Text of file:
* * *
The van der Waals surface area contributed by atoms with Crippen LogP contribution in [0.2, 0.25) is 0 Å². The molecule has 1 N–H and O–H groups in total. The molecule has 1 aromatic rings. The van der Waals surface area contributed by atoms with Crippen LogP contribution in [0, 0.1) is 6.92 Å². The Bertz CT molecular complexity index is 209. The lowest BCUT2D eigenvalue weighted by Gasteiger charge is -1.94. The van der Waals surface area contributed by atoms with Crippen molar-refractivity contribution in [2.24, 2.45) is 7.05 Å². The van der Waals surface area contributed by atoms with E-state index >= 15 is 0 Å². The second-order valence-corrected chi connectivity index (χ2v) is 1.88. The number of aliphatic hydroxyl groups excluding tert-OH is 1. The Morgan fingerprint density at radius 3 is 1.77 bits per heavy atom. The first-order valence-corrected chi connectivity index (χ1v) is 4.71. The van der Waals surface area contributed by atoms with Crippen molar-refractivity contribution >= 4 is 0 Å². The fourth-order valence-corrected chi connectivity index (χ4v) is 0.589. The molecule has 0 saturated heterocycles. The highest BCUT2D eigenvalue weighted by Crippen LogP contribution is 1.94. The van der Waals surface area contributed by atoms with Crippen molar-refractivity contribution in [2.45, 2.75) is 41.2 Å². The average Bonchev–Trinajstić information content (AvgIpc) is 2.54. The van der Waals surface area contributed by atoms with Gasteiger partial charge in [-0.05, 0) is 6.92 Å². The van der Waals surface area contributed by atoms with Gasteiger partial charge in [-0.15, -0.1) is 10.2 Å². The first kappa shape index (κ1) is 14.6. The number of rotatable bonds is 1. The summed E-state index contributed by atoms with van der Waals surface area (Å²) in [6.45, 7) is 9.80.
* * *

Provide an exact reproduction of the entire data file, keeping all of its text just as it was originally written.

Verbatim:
The van der Waals surface area contributed by atoms with Crippen LogP contribution in [0.2, 0.25) is 0 Å². The molecule has 1 N–H and O–H groups in total. The molecule has 1 aromatic rings. The van der Waals surface area contributed by atoms with Crippen LogP contribution in [0, 0.1) is 6.92 Å². The Bertz CT molecular complexity index is 209. The lowest BCUT2D eigenvalue weighted by Gasteiger charge is -1.94. The van der Waals surface area contributed by atoms with Crippen molar-refractivity contribution in [2.24, 2.45) is 7.05 Å². The van der Waals surface area contributed by atoms with E-state index >= 15 is 0 Å². The second-order valence-corrected chi connectivity index (χ2v) is 1.88. The number of aliphatic hydroxyl groups excluding tert-OH is 1. The Morgan fingerprint density at radius 3 is 1.77 bits per heavy atom. The first-order valence-corrected chi connectivity index (χ1v) is 4.71. The van der Waals surface area contributed by atoms with Crippen molar-refractivity contribution >= 4 is 0 Å². The fourth-order valence-corrected chi connectivity index (χ4v) is 0.589. The molecule has 0 saturated heterocycles. The highest BCUT2D eigenvalue weighted by Crippen LogP contribution is 1.94. The van der Waals surface area contributed by atoms with Crippen molar-refractivity contribution in [2.45, 2.75) is 41.2 Å². The average Bonchev–Trinajstić information content (AvgIpc) is 2.54. The van der Waals surface area contributed by atoms with Gasteiger partial charge in [-0.05, 0) is 6.92 Å². The van der Waals surface area contributed by atoms with Gasteiger partial charge in [-0.15, -0.1) is 10.2 Å². The first kappa shape index (κ1) is 14.6. The number of rotatable bonds is 1. The summed E-state index contributed by atoms with van der Waals surface area (Å²) in [6.45, 7) is 9.80.